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AGC Says Construction Employment Being Roadblocked


Construction employment expanded in 36 states and the District of Columbia between August 2014 and August 2015 while only 25 states added jobs between July and August, according to an analysis of Labor Department data by the Associated General Contractors of America. Association officials noted that job gains may be lagging as many firms report they are having a hard time finding qualified workers to employ.

“While half the states added construction jobs in August, construction spending data and industry reports suggest demand for projects remains very strong," said Ken Simonson, chief economist for the association. “The apparent softness in hiring likely reflects contractors’ difficulty in finding qualified workers.”

California added the most new construction jobs (43,800 jobs, 6.5 percent) between August 2014 and August 2015. Other states adding a high number of new construction jobs for the past 12 months include Florida (25,700 jobs, 6.4 percent), North Carolina (13,200 jobs, 7.4 percent) and Washington (12,800 jobs, 8.0 percent). Arkansas (13.6 percent, 6,200 jobs) added the highest percentage of new construction jobs during the past year, followed by Idaho (10.0 percent, 3,600 jobs), South Carolina (9.1 percent, 7,500 jobs) and Iowa (8.9 percent, 6,700 jobs).

Thirteen states shed construction jobs during the past 12 months, while construction employment was unchanged in North Dakota. West Virginia (-15.1 percent, -5,100 jobs) lost the highest percent of construction jobs. Other states that lost a high percentage of jobs for the year include Rhode Island (-7.9 percent, -1,300 jobs), Mississippi (-7.4 percent, -3,600 jobs) and Ohio (-5.7 percent, -11,300 jobs). The largest job losses occurred in Ohio, West Virginia, Mississippi and Indiana (-3,600 jobs, -2.9 percent).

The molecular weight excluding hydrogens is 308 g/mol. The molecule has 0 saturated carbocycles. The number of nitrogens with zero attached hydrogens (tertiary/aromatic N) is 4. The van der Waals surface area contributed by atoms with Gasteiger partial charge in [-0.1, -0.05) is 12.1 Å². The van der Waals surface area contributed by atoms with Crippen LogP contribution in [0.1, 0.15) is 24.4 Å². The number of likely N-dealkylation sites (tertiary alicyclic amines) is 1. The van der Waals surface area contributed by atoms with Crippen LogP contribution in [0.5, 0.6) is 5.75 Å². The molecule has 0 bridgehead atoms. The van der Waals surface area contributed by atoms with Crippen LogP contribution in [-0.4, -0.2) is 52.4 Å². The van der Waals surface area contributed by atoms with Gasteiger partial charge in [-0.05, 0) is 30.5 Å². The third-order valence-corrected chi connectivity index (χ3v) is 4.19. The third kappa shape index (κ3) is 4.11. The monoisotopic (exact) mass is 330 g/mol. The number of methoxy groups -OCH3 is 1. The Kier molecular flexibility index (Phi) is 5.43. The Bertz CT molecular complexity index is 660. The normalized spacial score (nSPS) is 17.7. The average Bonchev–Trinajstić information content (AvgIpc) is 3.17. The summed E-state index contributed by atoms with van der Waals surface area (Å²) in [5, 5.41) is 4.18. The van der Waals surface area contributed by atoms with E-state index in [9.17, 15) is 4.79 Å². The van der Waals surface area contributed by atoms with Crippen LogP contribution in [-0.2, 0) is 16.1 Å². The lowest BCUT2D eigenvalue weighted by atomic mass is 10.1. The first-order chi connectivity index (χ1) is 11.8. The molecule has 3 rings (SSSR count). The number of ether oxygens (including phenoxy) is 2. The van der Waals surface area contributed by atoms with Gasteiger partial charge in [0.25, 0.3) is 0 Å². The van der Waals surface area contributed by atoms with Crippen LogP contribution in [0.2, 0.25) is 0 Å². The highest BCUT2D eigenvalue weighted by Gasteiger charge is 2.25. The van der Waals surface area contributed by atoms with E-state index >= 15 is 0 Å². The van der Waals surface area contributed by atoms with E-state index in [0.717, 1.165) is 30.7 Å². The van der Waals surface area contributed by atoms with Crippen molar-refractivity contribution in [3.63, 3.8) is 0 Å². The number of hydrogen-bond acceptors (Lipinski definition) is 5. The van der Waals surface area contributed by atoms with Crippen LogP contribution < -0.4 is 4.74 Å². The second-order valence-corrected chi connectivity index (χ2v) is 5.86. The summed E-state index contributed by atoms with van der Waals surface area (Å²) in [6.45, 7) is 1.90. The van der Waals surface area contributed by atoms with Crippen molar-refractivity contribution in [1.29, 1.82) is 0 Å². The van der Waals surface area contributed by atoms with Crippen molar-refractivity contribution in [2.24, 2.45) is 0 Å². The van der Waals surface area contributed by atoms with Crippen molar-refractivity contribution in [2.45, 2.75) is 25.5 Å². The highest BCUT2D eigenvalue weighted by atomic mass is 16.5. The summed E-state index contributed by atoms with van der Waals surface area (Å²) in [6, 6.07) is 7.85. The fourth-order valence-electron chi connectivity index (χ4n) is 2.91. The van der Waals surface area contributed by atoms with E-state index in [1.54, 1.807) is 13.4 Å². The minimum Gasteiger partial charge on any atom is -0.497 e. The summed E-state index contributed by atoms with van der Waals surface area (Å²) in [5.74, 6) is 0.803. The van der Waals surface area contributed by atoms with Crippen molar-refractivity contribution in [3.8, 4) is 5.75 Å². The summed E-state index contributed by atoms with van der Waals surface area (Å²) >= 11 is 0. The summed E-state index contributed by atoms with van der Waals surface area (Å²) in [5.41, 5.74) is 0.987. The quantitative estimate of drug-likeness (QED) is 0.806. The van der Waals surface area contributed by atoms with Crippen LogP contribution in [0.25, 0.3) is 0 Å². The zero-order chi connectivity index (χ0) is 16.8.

Texas (3,200 jobs, 0.5 percent) added the most construction jobs between July and August. Other states adding a high number of construction jobs include Ohio (2,700 jobs, 1.5 percent), North Carolina (2,700 jobs, 1.4 percent) and New York (2,600 jobs, 0.7 percent). Iowa (2.6 percent, 2,100 jobs) added the highest percentage of construction jobs during the past month, followed by Utah (1.6 percent, 1,300 jobs), Georgia (1.5 percent, 2,400 jobs), Hawaii (1.5 percent, 500 jobs), Nebraska (1.5 percent, 700 jobs) and Ohio.

Twenty-four states and the District of Columbia lost construction jobs during the past month while construction employment was unchanged in Louisiana. Michigan (-4,700 jobs, -3.0 percent) shed more construction jobs than any other state, followed by Virginia (-3,200 jobs, -1.7 percent), New Mexico (-2,300 jobs, -5.4 percent), Washington (-2,000 jobs, -1.1 percent) and Mississippi (-2,000 jobs, -4.3 percent). New Mexico lost the highest percentage of construction jobs between July and August, followed by Mississippi and Michigan.

AGC officials noted that the association released a survey last week that showed 86 percent of contractors reported trouble filling hourly or salaried professional positions. They added that these shortages appear to be having an impact on the sector’s recovery and urge federal, state and local officials to act on the measures outlined in the association’s Workforce Development Plan to reinvigorate the craft worker training pipeline.

“While construction employment increased in more than two-thirds of the states over the past year, these gains may fade in the near future unless the industry can attract more people to try construction as a career,” said Stephen E. Sandherr, the association’s chief executive officer.